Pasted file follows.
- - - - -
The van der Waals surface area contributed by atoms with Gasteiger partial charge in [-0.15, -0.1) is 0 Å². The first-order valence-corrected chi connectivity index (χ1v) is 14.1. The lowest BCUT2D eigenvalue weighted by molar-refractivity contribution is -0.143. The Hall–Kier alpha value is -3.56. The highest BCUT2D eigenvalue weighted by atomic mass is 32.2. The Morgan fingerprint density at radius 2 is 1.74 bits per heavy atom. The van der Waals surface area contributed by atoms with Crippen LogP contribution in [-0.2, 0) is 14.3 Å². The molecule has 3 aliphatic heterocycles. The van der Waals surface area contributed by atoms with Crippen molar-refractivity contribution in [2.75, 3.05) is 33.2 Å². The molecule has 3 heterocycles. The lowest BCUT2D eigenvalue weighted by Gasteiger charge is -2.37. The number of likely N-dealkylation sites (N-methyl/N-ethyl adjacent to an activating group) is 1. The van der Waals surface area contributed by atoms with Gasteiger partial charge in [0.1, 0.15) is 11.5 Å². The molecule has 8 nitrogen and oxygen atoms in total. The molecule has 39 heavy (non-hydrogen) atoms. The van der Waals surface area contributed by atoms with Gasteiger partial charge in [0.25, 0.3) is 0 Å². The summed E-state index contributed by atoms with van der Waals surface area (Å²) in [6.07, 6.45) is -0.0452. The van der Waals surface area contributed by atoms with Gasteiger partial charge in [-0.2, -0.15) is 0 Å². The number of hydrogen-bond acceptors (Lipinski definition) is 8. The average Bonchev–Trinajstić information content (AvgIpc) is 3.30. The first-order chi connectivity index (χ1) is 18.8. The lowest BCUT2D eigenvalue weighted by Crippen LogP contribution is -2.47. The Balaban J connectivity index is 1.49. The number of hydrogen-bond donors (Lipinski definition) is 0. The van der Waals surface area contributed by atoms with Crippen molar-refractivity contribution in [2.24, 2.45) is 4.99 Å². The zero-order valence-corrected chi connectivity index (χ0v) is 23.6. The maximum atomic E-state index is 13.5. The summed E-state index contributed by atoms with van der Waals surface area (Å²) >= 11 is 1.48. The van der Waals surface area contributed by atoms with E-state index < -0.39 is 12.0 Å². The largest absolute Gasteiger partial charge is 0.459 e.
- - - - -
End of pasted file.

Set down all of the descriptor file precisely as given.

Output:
The van der Waals surface area contributed by atoms with Gasteiger partial charge in [-0.15, -0.1) is 0 Å². The first-order valence-corrected chi connectivity index (χ1v) is 14.1. The lowest BCUT2D eigenvalue weighted by molar-refractivity contribution is -0.143. The Hall–Kier alpha value is -3.56. The highest BCUT2D eigenvalue weighted by atomic mass is 32.2. The Morgan fingerprint density at radius 2 is 1.74 bits per heavy atom. The van der Waals surface area contributed by atoms with Crippen LogP contribution in [-0.2, 0) is 14.3 Å². The molecule has 3 aliphatic heterocycles. The van der Waals surface area contributed by atoms with Crippen molar-refractivity contribution in [2.75, 3.05) is 33.2 Å². The molecule has 3 heterocycles. The lowest BCUT2D eigenvalue weighted by Gasteiger charge is -2.37. The number of likely N-dealkylation sites (N-methyl/N-ethyl adjacent to an activating group) is 1. The van der Waals surface area contributed by atoms with Gasteiger partial charge in [0.1, 0.15) is 11.5 Å². The molecule has 8 nitrogen and oxygen atoms in total. The molecule has 39 heavy (non-hydrogen) atoms. The van der Waals surface area contributed by atoms with Gasteiger partial charge in [0.25, 0.3) is 0 Å². The summed E-state index contributed by atoms with van der Waals surface area (Å²) in [6.07, 6.45) is -0.0452. The van der Waals surface area contributed by atoms with Gasteiger partial charge in [-0.2, -0.15) is 0 Å². The number of hydrogen-bond acceptors (Lipinski definition) is 8. The average Bonchev–Trinajstić information content (AvgIpc) is 3.30. The first-order chi connectivity index (χ1) is 18.8. The lowest BCUT2D eigenvalue weighted by Crippen LogP contribution is -2.47. The Balaban J connectivity index is 1.49. The number of hydrogen-bond donors (Lipinski definition) is 0. The van der Waals surface area contributed by atoms with Crippen molar-refractivity contribution in [2.24, 2.45) is 4.99 Å². The zero-order valence-corrected chi connectivity index (χ0v) is 23.6. The maximum atomic E-state index is 13.5. The summed E-state index contributed by atoms with van der Waals surface area (Å²) >= 11 is 1.48. The van der Waals surface area contributed by atoms with E-state index < -0.39 is 12.0 Å². The largest absolute Gasteiger partial charge is 0.459 e.